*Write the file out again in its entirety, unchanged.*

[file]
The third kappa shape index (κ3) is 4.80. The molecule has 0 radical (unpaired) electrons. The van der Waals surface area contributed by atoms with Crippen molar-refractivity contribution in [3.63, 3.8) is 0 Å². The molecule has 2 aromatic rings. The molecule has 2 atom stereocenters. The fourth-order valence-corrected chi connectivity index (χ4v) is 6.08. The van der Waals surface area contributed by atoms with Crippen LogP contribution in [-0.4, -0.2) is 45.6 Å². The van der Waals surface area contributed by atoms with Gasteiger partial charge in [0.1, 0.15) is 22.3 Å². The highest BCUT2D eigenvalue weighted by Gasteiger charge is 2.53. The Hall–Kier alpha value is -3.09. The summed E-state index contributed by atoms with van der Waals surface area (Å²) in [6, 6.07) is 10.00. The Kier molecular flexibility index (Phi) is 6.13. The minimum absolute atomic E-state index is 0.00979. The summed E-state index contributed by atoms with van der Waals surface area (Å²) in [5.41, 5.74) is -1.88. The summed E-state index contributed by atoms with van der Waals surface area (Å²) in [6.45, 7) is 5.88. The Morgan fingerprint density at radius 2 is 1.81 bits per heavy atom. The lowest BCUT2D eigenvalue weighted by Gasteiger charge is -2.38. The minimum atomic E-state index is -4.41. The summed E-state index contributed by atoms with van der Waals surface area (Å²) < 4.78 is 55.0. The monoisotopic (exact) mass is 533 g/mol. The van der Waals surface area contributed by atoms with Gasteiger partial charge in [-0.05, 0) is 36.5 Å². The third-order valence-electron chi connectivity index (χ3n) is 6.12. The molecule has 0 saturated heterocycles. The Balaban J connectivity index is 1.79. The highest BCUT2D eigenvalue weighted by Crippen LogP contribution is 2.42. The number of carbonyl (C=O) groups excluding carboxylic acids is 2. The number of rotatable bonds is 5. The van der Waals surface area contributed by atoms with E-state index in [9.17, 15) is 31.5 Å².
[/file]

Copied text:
The third kappa shape index (κ3) is 4.80. The molecule has 0 radical (unpaired) electrons. The van der Waals surface area contributed by atoms with Crippen molar-refractivity contribution in [3.63, 3.8) is 0 Å². The molecule has 2 aromatic rings. The molecule has 2 atom stereocenters. The fourth-order valence-corrected chi connectivity index (χ4v) is 6.08. The van der Waals surface area contributed by atoms with Crippen LogP contribution in [-0.4, -0.2) is 45.6 Å². The van der Waals surface area contributed by atoms with Gasteiger partial charge in [0.1, 0.15) is 22.3 Å². The highest BCUT2D eigenvalue weighted by Gasteiger charge is 2.53. The Hall–Kier alpha value is -3.09. The summed E-state index contributed by atoms with van der Waals surface area (Å²) in [6, 6.07) is 10.00. The Kier molecular flexibility index (Phi) is 6.13. The minimum absolute atomic E-state index is 0.00979. The summed E-state index contributed by atoms with van der Waals surface area (Å²) in [5.41, 5.74) is -1.88. The summed E-state index contributed by atoms with van der Waals surface area (Å²) in [6.45, 7) is 5.88. The Morgan fingerprint density at radius 2 is 1.81 bits per heavy atom. The lowest BCUT2D eigenvalue weighted by Gasteiger charge is -2.38. The minimum atomic E-state index is -4.41. The summed E-state index contributed by atoms with van der Waals surface area (Å²) < 4.78 is 55.0. The monoisotopic (exact) mass is 533 g/mol. The van der Waals surface area contributed by atoms with Gasteiger partial charge in [-0.05, 0) is 36.5 Å². The third-order valence-electron chi connectivity index (χ3n) is 6.12. The molecule has 0 saturated heterocycles. The Balaban J connectivity index is 1.79. The highest BCUT2D eigenvalue weighted by Crippen LogP contribution is 2.42. The number of carbonyl (C=O) groups excluding carboxylic acids is 2. The number of rotatable bonds is 5. The van der Waals surface area contributed by atoms with E-state index in [9.17, 15) is 31.5 Å².